Depression has been associated with poor adherence in patients without cardiac disease6-9 and in patients with coronary heart disease.10-12 Patients with a recent MI who dropped out of a recommended cardiac rehabilitation program were found to be more depressed, anxious, hypochondriacal, and socially introverted at enrollment than those who participated for the prescribed duration of therapy.12 Depression, poor motivation, and poor body image during a hospitalization for unstable angina or acute MI were all inversely related to smoking cessation and increasing exercise activity 1 year later.11 In another study,10 elderly patients with depression who had coronary artery disease adhered less often to prescribed aspirin therapy than patients without depression.
In summary, patients who are depressed and who exhibit more difficulty following recommendations intended to reduce their risk of subsequent cardiac events may be readily identified during a hospitalization for an acute MI. Since depression in the hospital is related to long-term prognosis in patients recovering from an MI,2,3 our study, in combination with findings from previous investigations,10-12 suggests that therapies targeted at treating depression or at enhancing compliance may improve the post-MI prognosis in this high-risk population. However, our study has several possible limitations. Since the method of providing recommendations intended to reduce the risk of a subsequent cardiac event was not standardized, the strength of these recommendations may have been influenced by specific patient characteristics or psychosocial status. Further investigation is needed to determine the effect of different presentation conditions and of the content and timing of recommendations on adherence behavior. Adherence to recommended risk-reducing behaviors was measured by self-report and was not independently verified. The validity of self-report data may be influenced by a more negative description of self in depressed patients, although the negative response bias observed in depressed subjects often coincides more with reality than does the self-report of nondepressed subjects.19 Nevertheless, the possible confounding effect of self-report data must be considered in this study. It is also possible that the presence of other medical conditions influenced the complexity of prescribed treatment regimens in the 2 groups. Some of the patients who were initially examined died or were lost to follow-up by the time adherence behavior was assessed at 4 months. The results of this study might have been different if information were available on adherence behavior in these individuals. Finally, this study used telephone interviews to determine adherence. Findings from telephone interviews may not always correspond to the findings obtained by in-person interviews, and it is possible that the results of this study may have been different if the Medical Outcomes Study Specific Adherence Scale had been administered in person. However, good to excellent agreement between telephone and in-person interviews on scores on the Medical Outcomes Study Short-Form Health Survey and medication compliance were found in a recent study.20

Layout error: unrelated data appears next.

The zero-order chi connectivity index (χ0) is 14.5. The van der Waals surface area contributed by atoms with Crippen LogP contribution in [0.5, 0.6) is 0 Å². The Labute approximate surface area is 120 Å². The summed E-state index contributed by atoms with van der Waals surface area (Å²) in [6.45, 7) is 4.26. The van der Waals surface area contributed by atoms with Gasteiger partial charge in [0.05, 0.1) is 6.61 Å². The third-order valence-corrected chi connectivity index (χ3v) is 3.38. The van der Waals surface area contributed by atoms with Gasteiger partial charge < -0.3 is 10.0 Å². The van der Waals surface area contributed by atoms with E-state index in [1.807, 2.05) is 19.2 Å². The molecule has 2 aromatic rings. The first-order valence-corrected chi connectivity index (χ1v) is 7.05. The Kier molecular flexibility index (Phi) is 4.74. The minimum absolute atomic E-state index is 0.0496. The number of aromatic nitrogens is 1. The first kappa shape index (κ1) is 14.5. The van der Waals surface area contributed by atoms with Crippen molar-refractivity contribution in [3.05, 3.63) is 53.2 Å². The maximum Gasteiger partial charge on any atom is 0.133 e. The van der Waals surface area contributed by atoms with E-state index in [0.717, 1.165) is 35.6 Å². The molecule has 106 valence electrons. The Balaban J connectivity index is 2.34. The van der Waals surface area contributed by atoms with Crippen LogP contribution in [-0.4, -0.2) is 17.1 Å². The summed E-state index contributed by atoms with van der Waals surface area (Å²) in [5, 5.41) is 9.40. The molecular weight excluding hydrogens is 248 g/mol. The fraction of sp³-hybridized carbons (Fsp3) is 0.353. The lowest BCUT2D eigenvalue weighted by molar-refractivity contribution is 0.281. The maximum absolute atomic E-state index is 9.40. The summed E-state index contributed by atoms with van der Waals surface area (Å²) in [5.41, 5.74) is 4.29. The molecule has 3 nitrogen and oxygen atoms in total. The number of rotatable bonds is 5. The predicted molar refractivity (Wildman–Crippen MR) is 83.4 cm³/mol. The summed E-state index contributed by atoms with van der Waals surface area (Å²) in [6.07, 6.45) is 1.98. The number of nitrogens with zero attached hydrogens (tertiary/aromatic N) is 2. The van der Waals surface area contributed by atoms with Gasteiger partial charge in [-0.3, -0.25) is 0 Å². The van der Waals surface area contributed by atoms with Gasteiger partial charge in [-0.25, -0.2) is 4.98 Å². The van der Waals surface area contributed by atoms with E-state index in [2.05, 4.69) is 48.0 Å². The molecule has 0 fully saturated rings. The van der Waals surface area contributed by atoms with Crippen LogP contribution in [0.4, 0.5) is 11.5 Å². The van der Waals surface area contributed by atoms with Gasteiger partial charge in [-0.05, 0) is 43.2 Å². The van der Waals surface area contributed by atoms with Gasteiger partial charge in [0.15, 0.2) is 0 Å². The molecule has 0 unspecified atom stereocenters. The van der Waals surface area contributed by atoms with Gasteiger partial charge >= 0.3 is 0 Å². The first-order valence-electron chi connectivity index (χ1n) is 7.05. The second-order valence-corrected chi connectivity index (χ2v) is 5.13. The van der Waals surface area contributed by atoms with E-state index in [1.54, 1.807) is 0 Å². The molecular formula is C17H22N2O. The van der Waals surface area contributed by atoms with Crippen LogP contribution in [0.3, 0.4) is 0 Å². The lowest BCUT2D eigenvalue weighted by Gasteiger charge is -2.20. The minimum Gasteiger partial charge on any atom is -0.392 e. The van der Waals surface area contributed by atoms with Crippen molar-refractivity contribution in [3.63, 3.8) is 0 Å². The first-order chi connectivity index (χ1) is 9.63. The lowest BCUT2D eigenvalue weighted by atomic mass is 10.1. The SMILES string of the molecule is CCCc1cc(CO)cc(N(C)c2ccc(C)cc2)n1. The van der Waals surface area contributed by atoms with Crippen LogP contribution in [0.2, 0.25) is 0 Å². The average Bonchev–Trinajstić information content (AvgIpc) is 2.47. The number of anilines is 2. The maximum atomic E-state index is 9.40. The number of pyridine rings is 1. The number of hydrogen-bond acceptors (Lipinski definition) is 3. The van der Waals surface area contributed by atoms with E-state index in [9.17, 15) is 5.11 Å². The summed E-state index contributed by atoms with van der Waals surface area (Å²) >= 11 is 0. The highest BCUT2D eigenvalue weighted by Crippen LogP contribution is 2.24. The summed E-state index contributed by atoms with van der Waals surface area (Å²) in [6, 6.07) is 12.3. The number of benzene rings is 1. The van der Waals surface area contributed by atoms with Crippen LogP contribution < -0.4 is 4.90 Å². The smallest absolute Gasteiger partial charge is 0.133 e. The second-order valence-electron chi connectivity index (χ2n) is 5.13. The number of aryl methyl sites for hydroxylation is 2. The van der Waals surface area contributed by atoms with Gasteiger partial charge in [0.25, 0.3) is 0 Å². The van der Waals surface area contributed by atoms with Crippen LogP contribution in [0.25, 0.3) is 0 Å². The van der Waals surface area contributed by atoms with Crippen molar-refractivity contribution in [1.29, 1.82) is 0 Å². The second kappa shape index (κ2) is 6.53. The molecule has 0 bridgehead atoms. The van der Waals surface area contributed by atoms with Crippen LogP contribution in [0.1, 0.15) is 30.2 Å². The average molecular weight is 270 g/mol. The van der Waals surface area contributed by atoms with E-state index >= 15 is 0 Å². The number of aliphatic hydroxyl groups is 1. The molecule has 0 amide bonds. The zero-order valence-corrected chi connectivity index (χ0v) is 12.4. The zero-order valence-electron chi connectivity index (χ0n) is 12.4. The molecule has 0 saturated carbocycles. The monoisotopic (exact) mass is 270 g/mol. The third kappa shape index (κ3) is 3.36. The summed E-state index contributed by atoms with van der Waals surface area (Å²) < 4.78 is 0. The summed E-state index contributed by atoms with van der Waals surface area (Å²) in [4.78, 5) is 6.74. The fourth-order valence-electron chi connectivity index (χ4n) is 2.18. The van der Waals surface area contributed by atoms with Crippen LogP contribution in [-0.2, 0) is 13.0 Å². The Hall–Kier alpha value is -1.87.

Although the relation between nonadherence and mortality may be ascribed to the survival benefit of recommended lifestyle and behavior changes or prescribed medications, adherence behavior per se may relate to coronary heart disease outcomes.21 In the Coronary Drug Project Research Group study22 of clofibrate in patients with coronary heart disease and in the β-Blocker Heart Attack Trial,23 nonadherence to either active drug or placebo was associated with decreased survival in patients with coronary disease. Further study is needed to determine whether treatments focused on depression per se or on compliance-enhancing interventions will improve the prognosis in patients recovering from an MI.
Accepted for publication November 1, 1999.
Reprints: Roy C. Ziegelstein, MD, Division of Cardiology, Department of Medicine, Johns Hopkins Bayview Medical Center, 4940 Eastern Ave, Baltimore, MD 21224-2780 (e-mail: email@example.com).